MARKET REPORT : TSB seen as takeover target again

The FT-SE 100 rose 14.8 points to 2,969 and the FT-SE 250 index 11.3 to 3,395.6. Turnover was 734.7 million shares with 23,192 bargains recorded. Government stocks were little changed.

The stock market scents takeover blood. Flushed with its success in anticipating the Glaxo bid for Wellcome, it is busy hunting the next target.

TSB, the old Trustees Savings Bank, achieved the dubious distinction of being selected as the most likely victim. In busy trading the shares gained 8.5p to 232p, to the accompaniment of talk of a Continental predator.

The bank is no stranger to takeover gossip. Its shares have often advanced on swirling rumours of an offer. Lloyds Bank, now immersed in buying Cheltenham & Gloucester Building Society, was for long the favourite to strike.

But with German investment banks descending on London, it is not hard to construct a realistic yarn that they may feel the desire to tack a retail banking chain onto their UK base. There is also talk of French interest.

TSB was not, however, the only bid favourite to be resurrected. These days SG Warburg is never far from speculative attention and the shares rose 12p to 748p. Kleinwort Benson put on 15p to 588p. Argyll, the Safeway supermarket chain, is still seen as a possible Hanson target and gained 3.5p to 277.5p and Vickers, the Rolls-Royce cars group, was said to be in line for German interest, up 3p at 175p.

United Biscuits gained 4p to 309p and Scottish Television 23p to 438p.

The market is already convinced that 1995 will be the year of the mega-takeover. Besides the Wellcome shot, Warburg has been involved in talks with Morgan Stanley; Cadbury Schweppes is striving to buy Dr. Pepper/Seven-Up and Trafalgar House has launched its controversial offer for Northern Electric.

To add to the corporate action, Jupiter Tundall, the fund manager is in talks with Continental banks, and De La Rue, after a long courtship, captured Portals, the specialist paper group.

Electricities, firm yesterday, are seen as a likely takover battleground if the Trafalgar bid for Northern overcomes the minefield of regulatory obstructions.

A rush of big takeover deals should lift the market. But as was demonstrated by the reaction to Glaxo's spectacular strike, the market is in a perverse mood.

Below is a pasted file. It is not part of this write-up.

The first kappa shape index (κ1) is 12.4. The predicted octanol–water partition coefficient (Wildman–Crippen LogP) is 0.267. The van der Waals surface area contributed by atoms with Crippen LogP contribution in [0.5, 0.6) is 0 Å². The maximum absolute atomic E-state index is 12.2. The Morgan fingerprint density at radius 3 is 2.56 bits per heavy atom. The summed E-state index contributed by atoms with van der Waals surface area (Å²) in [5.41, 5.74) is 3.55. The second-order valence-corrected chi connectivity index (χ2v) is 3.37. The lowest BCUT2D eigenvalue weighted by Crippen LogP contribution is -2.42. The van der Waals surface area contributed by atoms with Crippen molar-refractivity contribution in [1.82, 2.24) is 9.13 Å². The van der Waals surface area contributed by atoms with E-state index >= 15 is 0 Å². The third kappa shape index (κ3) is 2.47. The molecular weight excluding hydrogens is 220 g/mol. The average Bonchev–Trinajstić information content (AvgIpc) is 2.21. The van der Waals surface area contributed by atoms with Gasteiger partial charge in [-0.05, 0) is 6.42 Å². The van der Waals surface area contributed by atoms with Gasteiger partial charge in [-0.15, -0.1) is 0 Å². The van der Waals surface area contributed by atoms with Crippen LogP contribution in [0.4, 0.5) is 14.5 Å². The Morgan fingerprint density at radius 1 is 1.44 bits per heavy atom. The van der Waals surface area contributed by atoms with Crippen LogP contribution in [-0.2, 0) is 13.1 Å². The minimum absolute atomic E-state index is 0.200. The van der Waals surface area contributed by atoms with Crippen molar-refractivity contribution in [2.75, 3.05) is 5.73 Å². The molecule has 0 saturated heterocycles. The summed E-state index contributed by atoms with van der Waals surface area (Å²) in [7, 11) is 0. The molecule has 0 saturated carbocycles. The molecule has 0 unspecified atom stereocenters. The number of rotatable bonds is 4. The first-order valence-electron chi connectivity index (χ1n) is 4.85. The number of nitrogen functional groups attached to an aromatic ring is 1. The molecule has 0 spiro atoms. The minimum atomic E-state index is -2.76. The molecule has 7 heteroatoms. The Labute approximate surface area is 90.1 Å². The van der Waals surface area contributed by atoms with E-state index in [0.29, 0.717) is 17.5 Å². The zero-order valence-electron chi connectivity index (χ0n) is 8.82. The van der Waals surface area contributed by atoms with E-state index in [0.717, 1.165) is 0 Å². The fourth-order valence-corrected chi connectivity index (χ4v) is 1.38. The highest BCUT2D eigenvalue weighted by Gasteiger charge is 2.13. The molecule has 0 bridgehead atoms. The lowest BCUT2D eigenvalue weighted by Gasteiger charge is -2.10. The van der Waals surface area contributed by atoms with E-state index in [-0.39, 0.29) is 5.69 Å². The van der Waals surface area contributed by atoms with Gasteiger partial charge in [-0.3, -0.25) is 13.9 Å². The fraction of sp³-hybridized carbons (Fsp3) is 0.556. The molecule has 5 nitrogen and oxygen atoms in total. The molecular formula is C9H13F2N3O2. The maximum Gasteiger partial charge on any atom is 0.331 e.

Worries about Japan, Mexico and higher interest rates evaporated, but even so shares made only a modest response to the surge of takeover fever the market is experiencing.

The FT-SE 100 index managed a 14.8-point gain to 2,969, with again the more profitable blue chips attracting much of the action.

After its heady upsurge on the Glaxo bid Wellcome had a much more settled session, easing 6p to 955p; Glaxo, weak on Monday, rallied 9p to 608p. Zeneca dropped 30p to 886p.

Vodafone, up 3p to 187.5p, was another to attract takeover talk. The shares have been weak as worries have grown about the fierce competition it is facing from Cellnet, the BT/Securicor rival.

Turnover was printed at 47 million. But the biggest trades were not completed yesterday. They appeared to be the residue from last week's reputed £800m programme trade by Goldman Sachs.

Racal Electronics, Vodafone's former parent, was another busily traded, although there was no obvious Goldman Sachs influence. Turnover was put at 13 million. The price fell 4.5p to 227.5p.

Prudential dropped 14p to 295p as the market continued to speculation avidly about the sudden departure of Mick Newmarch from the insurance giant.

Kingfisher slipped 3.5p to 389.5p. It denied stories it planned to sell Darty, its French electrical group. Storehouse was unchanged at 223p, despite Hoare Govett support.

British Airways recovered a little of its recent weakness, climbing 8.5p to 357.5p on hopes that its USAir associate will not perform as badly as some fear; there was also talk of a US securities house promoting the shares.

Saatchi & Saatchi eased 2p to 114p as BA asked four advertising agencies - including S&S and the new Maurice Saatchi operation - to pitch for its £60m account.

Shell jumped 11p to 707p as Hoare Govett speculated about a possible share buy-back. It could comfortably afford to pay up to 1,100p a share.

Cadbury Schweppes gained 7p to 396p as some speculated that its Dr Pepper bid could appear today.

Tadpole Technology had another difficult session, falling 23p to 208p. One suggestioin was that a big institutional shareholder had to withdraw a large line of stock because it could not find any takers.

Meggitt, the engineering group, fell 12.5p to 64.5p on its downbeat trading statement. Profits are now not expected to exceed £15m, against earlier hopes of up to £20m.

Copymore, the office equipment group which recently had abortive takeover talks, continued to strengthen, prompting suggestions that bid action could be on again. The shares, a narow market, gained 10p to 130p.

CIA, the media buying group, held at 130p as it confirmed its German deal. It has acquired 21 per cent of Mediahaus Strubel, a media group, and will accommodate the rest of the capital in 1998. The German group has offices in eastern Europe.

Jeyes, the disinfectant group, attracted buyers, up 17p at 164p.

Fisons could be the next pharmaceutical group to engage in corporate action. But it may not be on the receiving end of the long suspected bid. Instead there is speculation that the group will sell its scientific equipment operation to allow it to developits drugs side. An announcement on the subject is expected in a few weeks. The shares held at 108p.

Pelican, the acquisitive restaurant group, held at 80p as Ian Berry at Beeson Gregory suggested profits would climb to £4m this year with £7.8m likely next. He expects its chain to top 60 by March and regards the shares as a buy. Pelican is one group associated with Robert Earl of Planet Hollywood fame. He is now developing Pelican's operations in the US.

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